While I don't agree that there are no interesting new works in visual arts, and I also don't agree that there are no influential painters or other artists, I did find much of this article relevant to both visual arts and writing.
As for artists, try looking for those who are not "of" the trendy, commercial art world. Look in unexpected places. (The same goes for writers. Think that too many writers who win awards and are lauded are the "expected" names and sometimes undeserving? Cast your net wider.)
As for influence makers, look to painters like Makoto Fujimura, who founded International Arts Movement and has been a great leader in realms of painting, the arts, and religion. Take a look at his biography here if you don't believe artists can be leaders on the national and world-wide level--presidential appointee to the National Council of Arts, founder of IAM and the Fujimura Institute, an artist with solo shows around the world, a speaker and culture maker.
I would like to see an energetic critic tackle the art world (and the writing world) we barely see and explore those who deliberately work outside the fashionable, the mainstream, and the academic. Past years of postmodernism and political correctness transformed and even now dictate what is acceptable in the eyes of art journalists.
A few clips that might make you want to read the whole thing:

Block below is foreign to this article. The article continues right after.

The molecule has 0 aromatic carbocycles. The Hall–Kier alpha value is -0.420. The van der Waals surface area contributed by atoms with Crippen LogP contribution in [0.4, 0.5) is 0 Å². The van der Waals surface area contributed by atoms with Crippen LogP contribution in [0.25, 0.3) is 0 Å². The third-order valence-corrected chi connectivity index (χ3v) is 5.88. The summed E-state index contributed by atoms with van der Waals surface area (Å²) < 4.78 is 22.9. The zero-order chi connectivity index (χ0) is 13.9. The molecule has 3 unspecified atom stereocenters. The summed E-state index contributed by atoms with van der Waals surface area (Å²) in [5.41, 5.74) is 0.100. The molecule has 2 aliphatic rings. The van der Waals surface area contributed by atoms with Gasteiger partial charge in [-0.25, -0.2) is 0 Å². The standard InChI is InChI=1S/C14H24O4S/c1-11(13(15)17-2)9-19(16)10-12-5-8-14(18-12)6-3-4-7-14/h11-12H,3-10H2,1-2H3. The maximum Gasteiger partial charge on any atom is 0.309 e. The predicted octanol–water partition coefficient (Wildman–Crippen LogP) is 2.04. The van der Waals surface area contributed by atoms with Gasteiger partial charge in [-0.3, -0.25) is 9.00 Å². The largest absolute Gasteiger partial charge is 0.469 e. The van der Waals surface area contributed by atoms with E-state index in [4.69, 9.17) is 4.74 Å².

Unfortunately, too many artists have lost touch with the general audience and have retreated to an airless echo chamber. The art world, like humanities faculties, suffers from a monolithic political orthodoxy—an upper-middle-class liberalism far from the fiery antiestablishment leftism of the 1960s.
Today's blasé liberal secularism also departs from the respectful exploration of world religions that characterized the 1960s. Artists can now win attention by imitating once-risky shock gestures of sexual exhibitionism or sacrilege.
This trend began over two decades ago with Andres Serrano's "Piss Christ," a photograph of a plastic crucifix in a jar of the artist's urine . . . However, museums and galleries would never tolerate equally satirical treatment of Judaism or Islam.
For the arts to revive in the U.S., young artists must be rescued from their sanitized middle-class backgrounds. We need a revalorization of the trades . . .
Creativity is in fact flourishing untrammeled in the applied arts, above all industrial design. . . . But there is no spiritual dimension to an iPhone, as there is to great works of art.
. . . a strange and contradictory culture, where the most talented college students are ideologically indoctrinated with contempt for the economic system that made their freedom, comforts and privileges possible.
In the realm of arts and letters, religion is dismissed as reactionary and unhip. The spiritual language even of major abstract artists like Piet Mondrian, Jackson Pollock and Mark Rothko is ignored or suppressed.